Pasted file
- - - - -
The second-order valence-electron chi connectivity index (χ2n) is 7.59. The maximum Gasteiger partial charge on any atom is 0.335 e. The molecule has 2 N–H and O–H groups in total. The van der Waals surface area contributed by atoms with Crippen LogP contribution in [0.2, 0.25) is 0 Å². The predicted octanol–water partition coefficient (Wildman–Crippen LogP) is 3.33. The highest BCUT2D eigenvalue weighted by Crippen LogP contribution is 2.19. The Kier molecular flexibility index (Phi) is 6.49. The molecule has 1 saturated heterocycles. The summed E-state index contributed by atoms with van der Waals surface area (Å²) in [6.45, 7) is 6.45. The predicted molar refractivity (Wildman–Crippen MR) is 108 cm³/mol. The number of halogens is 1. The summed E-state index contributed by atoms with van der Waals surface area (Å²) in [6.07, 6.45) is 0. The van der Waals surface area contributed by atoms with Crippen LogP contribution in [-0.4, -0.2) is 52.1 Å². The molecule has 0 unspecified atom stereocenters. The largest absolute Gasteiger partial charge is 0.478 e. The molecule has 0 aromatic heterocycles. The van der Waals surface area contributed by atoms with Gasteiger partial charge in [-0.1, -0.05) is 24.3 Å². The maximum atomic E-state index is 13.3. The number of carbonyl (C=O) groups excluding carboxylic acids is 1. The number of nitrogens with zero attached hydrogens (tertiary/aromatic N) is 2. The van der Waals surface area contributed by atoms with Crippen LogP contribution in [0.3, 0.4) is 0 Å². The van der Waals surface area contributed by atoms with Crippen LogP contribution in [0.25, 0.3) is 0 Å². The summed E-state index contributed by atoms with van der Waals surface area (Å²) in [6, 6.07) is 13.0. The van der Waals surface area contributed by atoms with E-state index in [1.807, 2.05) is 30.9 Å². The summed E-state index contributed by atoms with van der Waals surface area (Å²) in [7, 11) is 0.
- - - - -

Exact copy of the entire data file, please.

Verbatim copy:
The second-order valence-electron chi connectivity index (χ2n) is 7.59. The maximum Gasteiger partial charge on any atom is 0.335 e. The molecule has 2 N–H and O–H groups in total. The van der Waals surface area contributed by atoms with Crippen LogP contribution in [0.2, 0.25) is 0 Å². The predicted octanol–water partition coefficient (Wildman–Crippen LogP) is 3.33. The highest BCUT2D eigenvalue weighted by Crippen LogP contribution is 2.19. The Kier molecular flexibility index (Phi) is 6.49. The molecule has 1 saturated heterocycles. The summed E-state index contributed by atoms with van der Waals surface area (Å²) in [6.45, 7) is 6.45. The predicted molar refractivity (Wildman–Crippen MR) is 108 cm³/mol. The number of halogens is 1. The summed E-state index contributed by atoms with van der Waals surface area (Å²) in [6.07, 6.45) is 0. The van der Waals surface area contributed by atoms with Crippen LogP contribution in [-0.4, -0.2) is 52.1 Å². The molecule has 0 unspecified atom stereocenters. The largest absolute Gasteiger partial charge is 0.478 e. The molecule has 0 aromatic heterocycles. The van der Waals surface area contributed by atoms with Gasteiger partial charge in [-0.1, -0.05) is 24.3 Å². The maximum atomic E-state index is 13.3. The number of carbonyl (C=O) groups excluding carboxylic acids is 1. The number of nitrogens with zero attached hydrogens (tertiary/aromatic N) is 2. The van der Waals surface area contributed by atoms with Crippen LogP contribution in [0.3, 0.4) is 0 Å². The van der Waals surface area contributed by atoms with Crippen LogP contribution in [0.25, 0.3) is 0 Å². The summed E-state index contributed by atoms with van der Waals surface area (Å²) in [6, 6.07) is 13.0. The van der Waals surface area contributed by atoms with E-state index in [1.807, 2.05) is 30.9 Å². The summed E-state index contributed by atoms with van der Waals surface area (Å²) in [7, 11) is 0.